The Best Way to Insulate a Rim Joist
Stop energy losses with a spray-foam kit.
Synopsis: Although the rim joist is frequently an afterthought once a house is built, an insulated rim joist can go a long way toward helping to reduce energy bills. Isaac Savage, president of Home Energy Partners in Asheville, N.C., details his technique for insulating a rim joist. Forgoing fiberglass batts, which can permit airflow, Isaac uses spray-foam insulation to fill all gaps, holes, and joints. The article includes a list of spray-foam sources.
As a building-performance consultant, my main goals are to improve the comfort, efficiency, durability, and healthfulness of buildings. To achieve these goals, it’s necessary to control the movement of heat, air, and moisture within and through a building envelope. Attention to insulation and air-sealing details throughout a house is critical.
The areas most susceptible to energy loss and moisture damage are often the ones you no longer see after a home is built. The rim joist, also known as a band joist, is a perfect example. It should be insulated to achieve the same R-value as the exterior walls. All joints around the rim joist are susceptible to expansion and contraction, making them especially vulnerable to air and moisture movement. Once the drywall is installed, the rim joist is rarely thought about again. But improper insulating and sealing in this area can lead to comfort complaints, high energy bills, air quality issues, and moisture damage.
In the past, few options have been available for insulating rim joists, but with the increased awareness of building science, manufacturers are developing innovative solutions to insulate this area properly. Relatively new to the market, two-component spray-foam kits offer a quick, effective solution to tricky insulating problems. The kits consist of two liquid chemicals that mix together in the tip of a gun, then expand once they hit the surface. The foam is highly adhesive, so it sticks and stays in place as it expands to fill gaps. Once cured, the foam provides an effective air seal as well as insulation.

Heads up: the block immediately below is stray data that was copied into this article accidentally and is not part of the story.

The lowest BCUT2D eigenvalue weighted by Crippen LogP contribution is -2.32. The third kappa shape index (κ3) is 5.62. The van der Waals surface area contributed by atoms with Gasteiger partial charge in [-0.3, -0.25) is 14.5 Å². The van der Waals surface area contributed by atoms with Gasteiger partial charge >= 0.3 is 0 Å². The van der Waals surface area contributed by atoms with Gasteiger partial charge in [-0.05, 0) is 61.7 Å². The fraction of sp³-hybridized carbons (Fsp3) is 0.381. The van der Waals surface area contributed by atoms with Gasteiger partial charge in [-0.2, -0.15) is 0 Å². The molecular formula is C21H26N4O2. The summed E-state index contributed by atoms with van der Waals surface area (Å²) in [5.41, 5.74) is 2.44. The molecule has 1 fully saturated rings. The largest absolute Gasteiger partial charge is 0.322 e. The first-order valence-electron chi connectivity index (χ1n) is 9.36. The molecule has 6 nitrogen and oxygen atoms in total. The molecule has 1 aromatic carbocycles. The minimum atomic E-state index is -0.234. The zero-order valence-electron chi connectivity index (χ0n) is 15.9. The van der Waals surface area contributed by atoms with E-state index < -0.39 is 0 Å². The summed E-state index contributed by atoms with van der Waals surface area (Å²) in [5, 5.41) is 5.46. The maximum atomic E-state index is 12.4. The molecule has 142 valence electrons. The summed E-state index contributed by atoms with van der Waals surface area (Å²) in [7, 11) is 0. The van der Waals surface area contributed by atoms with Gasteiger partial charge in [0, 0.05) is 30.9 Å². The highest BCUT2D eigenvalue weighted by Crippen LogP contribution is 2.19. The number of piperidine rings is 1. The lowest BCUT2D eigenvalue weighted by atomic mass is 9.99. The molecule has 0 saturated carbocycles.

Fiberglass doesn’t stop airflow
Stuffing fiberglass batts between floor joists is a common method of insulating the rim joist in many homes, but it’s a severely flawed technique. Fiberglass works best in an enclosed space where it can trap air (between drywall and the exterior sheathing of a stud wall, for example). The insulation cannot perform at its full-rated R-value because air and moisture can move freely in and out of the building through wall penetrations and wood joints, eventually making their way into conditioned space through areas like floor registers. Not only does air move freely around the batts, but because the insulation is not enclosed, it moves freely through the fiberglass as well.
Spray foam does well
A two-component spray-foam kit is insulation and air barrier, making it the fastest, most efficient way to seal the rim joist. When sprayed between floor joists, the mixture sticks to the surrounding surfaces. The foam expands to fill holes made by wall and floor penetrations, and it seals wood joints, stopping air and water vapor from entering or escaping. Once the foam expands fully, it insulates the cavity as well. Because the foam doesn’t allow air to move through it (which diminishes R-value), it always performs at its full-rated R-value.
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